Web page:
Charter change?
As it is, President Arroyo’s allies are in control of the House and the Senate. Does this mean that the Senate will be friendlier to the administration?

Analysts said a lot depends on the committee chairmanships.

Akbayan Rep. Risa Hontiveros warned on Monday that Malacañang stands to be the main beneficiary of this Senate leadership change.

“Malacañang now holds the leadership in the Senate and the House of Representatives. This will have major effects not only on legislative priorities but also on major inquiries being tackled by both chambers and on moves to amend the Constitution,” she said.

Rocamora shared Hontiveros’s fear on the moves to advance charter change. Enrile is the main proponent of the Senate resolution calling for a Constituent Assembly.

“We hope that his election as Senate President would not lead to a unilateral change in the Constitution at the expense of a democratic and broad process to pursue constitutional reform,” Hontiveros added.

With Villar at the helm of an opposition-dominated Senate, the chamber blocked efforts by the pro-chacha House of Representatives. The lower chamber continues to advance charter change with no less than Speaker Prospero Nograles behind one of several proposals.

Nograles’s bill seeks to scrap the 40 percent limit on foreign ownership of enterprises. While Nograles’s proposal is limited to the economic provisions of the Constitution, it is feared that any tinkering with the Constitution will eventually lead to an amendment that would extend the President’s term.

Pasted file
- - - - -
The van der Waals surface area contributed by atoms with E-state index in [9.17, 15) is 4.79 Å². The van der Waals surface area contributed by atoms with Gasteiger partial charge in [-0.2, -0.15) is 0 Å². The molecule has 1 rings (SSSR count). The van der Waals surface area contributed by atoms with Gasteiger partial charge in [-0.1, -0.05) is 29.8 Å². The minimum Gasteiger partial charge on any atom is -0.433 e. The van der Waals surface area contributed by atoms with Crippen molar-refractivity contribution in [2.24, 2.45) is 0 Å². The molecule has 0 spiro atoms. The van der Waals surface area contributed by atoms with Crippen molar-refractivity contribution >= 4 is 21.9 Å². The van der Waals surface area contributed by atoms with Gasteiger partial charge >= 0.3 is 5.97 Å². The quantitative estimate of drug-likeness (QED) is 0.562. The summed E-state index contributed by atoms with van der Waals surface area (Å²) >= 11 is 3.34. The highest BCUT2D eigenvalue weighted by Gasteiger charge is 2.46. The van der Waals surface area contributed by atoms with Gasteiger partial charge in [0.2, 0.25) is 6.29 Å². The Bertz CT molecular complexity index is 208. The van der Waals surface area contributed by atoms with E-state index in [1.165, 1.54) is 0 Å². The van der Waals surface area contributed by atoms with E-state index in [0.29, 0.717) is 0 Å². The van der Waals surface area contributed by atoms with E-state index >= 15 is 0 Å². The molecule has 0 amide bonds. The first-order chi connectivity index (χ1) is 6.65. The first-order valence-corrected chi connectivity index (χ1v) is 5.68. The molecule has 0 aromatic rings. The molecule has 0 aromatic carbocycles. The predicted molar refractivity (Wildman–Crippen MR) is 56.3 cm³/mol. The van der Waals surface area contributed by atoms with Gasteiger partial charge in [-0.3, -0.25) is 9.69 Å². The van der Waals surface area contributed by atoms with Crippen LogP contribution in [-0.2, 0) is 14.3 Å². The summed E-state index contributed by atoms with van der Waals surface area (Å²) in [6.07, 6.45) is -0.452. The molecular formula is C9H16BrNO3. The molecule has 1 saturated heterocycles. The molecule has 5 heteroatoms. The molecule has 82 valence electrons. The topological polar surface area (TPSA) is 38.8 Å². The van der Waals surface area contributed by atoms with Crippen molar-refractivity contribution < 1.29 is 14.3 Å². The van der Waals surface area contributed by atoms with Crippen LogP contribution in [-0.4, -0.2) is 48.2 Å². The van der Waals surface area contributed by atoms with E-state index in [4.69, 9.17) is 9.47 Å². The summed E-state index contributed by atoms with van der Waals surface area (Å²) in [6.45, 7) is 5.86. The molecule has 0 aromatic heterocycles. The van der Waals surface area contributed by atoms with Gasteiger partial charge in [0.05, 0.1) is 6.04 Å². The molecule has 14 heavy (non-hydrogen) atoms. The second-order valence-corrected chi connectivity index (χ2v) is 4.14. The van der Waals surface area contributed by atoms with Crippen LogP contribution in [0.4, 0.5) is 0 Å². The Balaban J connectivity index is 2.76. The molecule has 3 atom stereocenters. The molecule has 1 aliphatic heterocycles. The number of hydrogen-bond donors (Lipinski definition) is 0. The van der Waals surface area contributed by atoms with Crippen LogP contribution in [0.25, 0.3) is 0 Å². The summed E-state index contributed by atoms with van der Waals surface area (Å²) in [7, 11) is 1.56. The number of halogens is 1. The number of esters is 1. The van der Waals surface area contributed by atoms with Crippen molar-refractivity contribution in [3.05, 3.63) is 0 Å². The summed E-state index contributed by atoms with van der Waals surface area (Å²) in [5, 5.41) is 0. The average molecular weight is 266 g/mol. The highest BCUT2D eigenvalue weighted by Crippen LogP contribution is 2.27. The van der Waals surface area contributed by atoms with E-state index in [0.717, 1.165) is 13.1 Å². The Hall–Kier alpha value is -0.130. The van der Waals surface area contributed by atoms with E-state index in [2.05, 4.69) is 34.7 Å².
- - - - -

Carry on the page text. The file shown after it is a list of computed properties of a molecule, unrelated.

However, former Senator Franklin Drilon allayed these fears. “I don’t think Enrile’s election will affect the position of the Senate on Charter change,” he told Many in the Senate are still opposed to charter change, including allies of the administration.

Several members of the lower house are pushing for a joint voting of Congress to approve Charter change. This would mean that the 238-member lower chamber will make the 23-member Senate irrelevant.

“The senators will not agree that Congress should vote jointly. Not even Enrile will agree to that,” he said. Drilon said the only way charter change will succeed is if the Supreme Court decides that Congress should adopt joint voting.

Impact on judiciary, Senate probes
Enrile’s appointments in the committee chairmanships could also affect the judiciary and the ongoing Senate probes. As a matter of courtesy, Senators Francis Pangilinan and Alan Peter Cayetano have relinquished their posts as majority floor leader and blue ribbon committee chair, respectively.

It remains unclear if Pangilinan will retain his position in the Judicial and Bar Council (JBC). Supreme Court watchers are worried that an administration senator may replace Pangilinan.

The position is crucial with seven vacancies in the High Court next year. The JBC is the body that screens candidates to the Supreme Court.

The leadership change will also affect the ongoing probes by Congress, said Bayan Muna Rep. Teddy Casiño . “It benefits Malacanang. It has the effect of undermining the Senate’s independence and sabotaging ongoing investigations on the fertilizer fund scam and the ‘Euro’ generals,” he said. (